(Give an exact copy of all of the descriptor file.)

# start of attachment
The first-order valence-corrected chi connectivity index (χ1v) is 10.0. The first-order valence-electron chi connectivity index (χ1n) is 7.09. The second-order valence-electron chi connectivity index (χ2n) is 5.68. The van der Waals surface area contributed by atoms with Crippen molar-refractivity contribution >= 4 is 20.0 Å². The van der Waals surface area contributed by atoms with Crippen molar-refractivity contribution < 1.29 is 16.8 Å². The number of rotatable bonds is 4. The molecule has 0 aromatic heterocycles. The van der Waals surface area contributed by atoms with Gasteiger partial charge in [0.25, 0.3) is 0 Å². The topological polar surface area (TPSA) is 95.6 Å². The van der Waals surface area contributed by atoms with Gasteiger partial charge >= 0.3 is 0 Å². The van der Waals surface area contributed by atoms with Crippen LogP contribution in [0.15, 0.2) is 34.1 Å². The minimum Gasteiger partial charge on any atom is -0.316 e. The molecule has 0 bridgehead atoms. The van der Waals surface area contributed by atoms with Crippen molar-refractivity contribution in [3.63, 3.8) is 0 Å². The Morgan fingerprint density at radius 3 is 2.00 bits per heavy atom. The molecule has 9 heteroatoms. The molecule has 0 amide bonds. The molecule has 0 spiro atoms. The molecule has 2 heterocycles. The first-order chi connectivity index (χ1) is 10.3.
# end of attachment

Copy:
The first-order valence-corrected chi connectivity index (χ1v) is 10.0. The first-order valence-electron chi connectivity index (χ1n) is 7.09. The second-order valence-electron chi connectivity index (χ2n) is 5.68. The van der Waals surface area contributed by atoms with Crippen molar-refractivity contribution >= 4 is 20.0 Å². The van der Waals surface area contributed by atoms with Crippen molar-refractivity contribution < 1.29 is 16.8 Å². The number of rotatable bonds is 4. The molecule has 0 aromatic heterocycles. The van der Waals surface area contributed by atoms with Gasteiger partial charge in [0.25, 0.3) is 0 Å². The topological polar surface area (TPSA) is 95.6 Å². The van der Waals surface area contributed by atoms with Gasteiger partial charge >= 0.3 is 0 Å². The van der Waals surface area contributed by atoms with Crippen LogP contribution in [0.15, 0.2) is 34.1 Å². The minimum Gasteiger partial charge on any atom is -0.316 e. The molecule has 0 bridgehead atoms. The van der Waals surface area contributed by atoms with Crippen molar-refractivity contribution in [3.63, 3.8) is 0 Å². The Morgan fingerprint density at radius 3 is 2.00 bits per heavy atom. The molecule has 9 heteroatoms. The molecule has 0 amide bonds. The molecule has 0 spiro atoms. The molecule has 2 heterocycles. The first-order chi connectivity index (χ1) is 10.3.